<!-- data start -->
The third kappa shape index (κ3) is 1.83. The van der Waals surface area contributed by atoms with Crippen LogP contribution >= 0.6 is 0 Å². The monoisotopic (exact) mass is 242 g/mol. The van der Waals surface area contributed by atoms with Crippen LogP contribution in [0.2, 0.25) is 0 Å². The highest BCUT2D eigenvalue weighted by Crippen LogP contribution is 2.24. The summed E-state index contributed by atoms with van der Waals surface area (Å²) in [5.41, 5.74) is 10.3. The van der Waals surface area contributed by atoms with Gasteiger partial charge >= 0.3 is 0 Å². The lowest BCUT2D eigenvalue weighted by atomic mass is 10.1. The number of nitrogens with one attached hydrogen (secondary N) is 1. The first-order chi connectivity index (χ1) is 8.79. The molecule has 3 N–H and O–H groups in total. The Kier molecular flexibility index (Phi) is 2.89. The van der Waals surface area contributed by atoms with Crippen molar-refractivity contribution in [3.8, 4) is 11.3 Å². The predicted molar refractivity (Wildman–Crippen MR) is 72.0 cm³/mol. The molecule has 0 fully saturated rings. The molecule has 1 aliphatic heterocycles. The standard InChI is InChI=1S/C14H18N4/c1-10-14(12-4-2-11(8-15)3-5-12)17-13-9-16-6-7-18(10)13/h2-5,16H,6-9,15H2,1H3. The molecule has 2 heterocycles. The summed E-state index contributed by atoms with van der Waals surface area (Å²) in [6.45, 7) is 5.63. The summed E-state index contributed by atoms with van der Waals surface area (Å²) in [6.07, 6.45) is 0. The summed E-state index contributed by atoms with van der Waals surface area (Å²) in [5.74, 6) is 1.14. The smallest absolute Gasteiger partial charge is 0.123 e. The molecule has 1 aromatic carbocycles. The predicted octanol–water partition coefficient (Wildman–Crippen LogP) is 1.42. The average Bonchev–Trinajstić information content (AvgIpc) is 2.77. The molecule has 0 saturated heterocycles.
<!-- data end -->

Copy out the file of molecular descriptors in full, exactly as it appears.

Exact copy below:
The third kappa shape index (κ3) is 1.83. The van der Waals surface area contributed by atoms with Crippen LogP contribution >= 0.6 is 0 Å². The monoisotopic (exact) mass is 242 g/mol. The van der Waals surface area contributed by atoms with Crippen LogP contribution in [0.2, 0.25) is 0 Å². The highest BCUT2D eigenvalue weighted by Crippen LogP contribution is 2.24. The summed E-state index contributed by atoms with van der Waals surface area (Å²) in [5.41, 5.74) is 10.3. The van der Waals surface area contributed by atoms with Gasteiger partial charge >= 0.3 is 0 Å². The lowest BCUT2D eigenvalue weighted by atomic mass is 10.1. The number of nitrogens with one attached hydrogen (secondary N) is 1. The first-order chi connectivity index (χ1) is 8.79. The molecule has 3 N–H and O–H groups in total. The Kier molecular flexibility index (Phi) is 2.89. The van der Waals surface area contributed by atoms with Crippen molar-refractivity contribution in [3.8, 4) is 11.3 Å². The predicted molar refractivity (Wildman–Crippen MR) is 72.0 cm³/mol. The molecule has 0 fully saturated rings. The molecule has 1 aliphatic heterocycles. The standard InChI is InChI=1S/C14H18N4/c1-10-14(12-4-2-11(8-15)3-5-12)17-13-9-16-6-7-18(10)13/h2-5,16H,6-9,15H2,1H3. The molecule has 2 heterocycles. The summed E-state index contributed by atoms with van der Waals surface area (Å²) in [6.45, 7) is 5.63. The summed E-state index contributed by atoms with van der Waals surface area (Å²) in [6.07, 6.45) is 0. The summed E-state index contributed by atoms with van der Waals surface area (Å²) in [5.74, 6) is 1.14. The smallest absolute Gasteiger partial charge is 0.123 e. The molecule has 1 aromatic carbocycles. The predicted octanol–water partition coefficient (Wildman–Crippen LogP) is 1.42. The average Bonchev–Trinajstić information content (AvgIpc) is 2.77. The molecule has 0 saturated heterocycles.